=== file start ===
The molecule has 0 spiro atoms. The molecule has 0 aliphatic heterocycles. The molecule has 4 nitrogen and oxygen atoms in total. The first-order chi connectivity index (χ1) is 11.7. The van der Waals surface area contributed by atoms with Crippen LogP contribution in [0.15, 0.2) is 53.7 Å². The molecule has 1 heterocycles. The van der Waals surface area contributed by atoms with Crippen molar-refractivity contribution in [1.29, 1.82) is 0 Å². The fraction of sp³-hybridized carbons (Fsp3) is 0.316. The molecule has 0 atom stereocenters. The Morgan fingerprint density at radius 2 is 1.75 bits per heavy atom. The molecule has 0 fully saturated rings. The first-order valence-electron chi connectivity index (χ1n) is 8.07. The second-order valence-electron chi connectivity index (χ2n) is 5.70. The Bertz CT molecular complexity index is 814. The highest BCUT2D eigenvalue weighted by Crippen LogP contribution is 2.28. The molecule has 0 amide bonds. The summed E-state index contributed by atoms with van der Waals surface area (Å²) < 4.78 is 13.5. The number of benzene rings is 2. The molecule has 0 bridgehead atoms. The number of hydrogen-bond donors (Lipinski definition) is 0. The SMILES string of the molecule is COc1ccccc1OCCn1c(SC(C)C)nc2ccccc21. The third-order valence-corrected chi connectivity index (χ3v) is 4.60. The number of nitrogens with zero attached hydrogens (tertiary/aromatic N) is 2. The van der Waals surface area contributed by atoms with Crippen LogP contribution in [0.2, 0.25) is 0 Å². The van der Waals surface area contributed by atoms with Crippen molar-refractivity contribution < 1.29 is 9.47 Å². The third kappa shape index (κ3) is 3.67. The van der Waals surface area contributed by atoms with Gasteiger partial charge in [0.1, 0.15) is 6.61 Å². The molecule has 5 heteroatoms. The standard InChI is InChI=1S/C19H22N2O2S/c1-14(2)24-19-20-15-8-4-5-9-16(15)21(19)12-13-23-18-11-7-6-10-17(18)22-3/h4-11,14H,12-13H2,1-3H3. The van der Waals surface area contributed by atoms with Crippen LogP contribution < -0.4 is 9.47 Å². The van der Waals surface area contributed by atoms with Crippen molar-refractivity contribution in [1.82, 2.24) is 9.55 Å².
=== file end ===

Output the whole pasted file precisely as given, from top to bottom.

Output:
The molecule has 0 spiro atoms. The molecule has 0 aliphatic heterocycles. The molecule has 4 nitrogen and oxygen atoms in total. The first-order chi connectivity index (χ1) is 11.7. The van der Waals surface area contributed by atoms with Crippen LogP contribution in [0.15, 0.2) is 53.7 Å². The molecule has 1 heterocycles. The van der Waals surface area contributed by atoms with Crippen molar-refractivity contribution in [1.29, 1.82) is 0 Å². The fraction of sp³-hybridized carbons (Fsp3) is 0.316. The molecule has 0 atom stereocenters. The Morgan fingerprint density at radius 2 is 1.75 bits per heavy atom. The molecule has 0 fully saturated rings. The first-order valence-electron chi connectivity index (χ1n) is 8.07. The second-order valence-electron chi connectivity index (χ2n) is 5.70. The Bertz CT molecular complexity index is 814. The highest BCUT2D eigenvalue weighted by Crippen LogP contribution is 2.28. The molecule has 0 amide bonds. The summed E-state index contributed by atoms with van der Waals surface area (Å²) < 4.78 is 13.5. The number of benzene rings is 2. The molecule has 0 bridgehead atoms. The number of hydrogen-bond donors (Lipinski definition) is 0. The SMILES string of the molecule is COc1ccccc1OCCn1c(SC(C)C)nc2ccccc21. The third-order valence-corrected chi connectivity index (χ3v) is 4.60. The number of nitrogens with zero attached hydrogens (tertiary/aromatic N) is 2. The van der Waals surface area contributed by atoms with Crippen LogP contribution in [0.2, 0.25) is 0 Å². The van der Waals surface area contributed by atoms with Crippen molar-refractivity contribution < 1.29 is 9.47 Å². The third kappa shape index (κ3) is 3.67. The van der Waals surface area contributed by atoms with Gasteiger partial charge in [0.1, 0.15) is 6.61 Å². The molecule has 5 heteroatoms. The standard InChI is InChI=1S/C19H22N2O2S/c1-14(2)24-19-20-15-8-4-5-9-16(15)21(19)12-13-23-18-11-7-6-10-17(18)22-3/h4-11,14H,12-13H2,1-3H3. The van der Waals surface area contributed by atoms with Crippen LogP contribution < -0.4 is 9.47 Å². The van der Waals surface area contributed by atoms with Crippen molar-refractivity contribution in [1.82, 2.24) is 9.55 Å².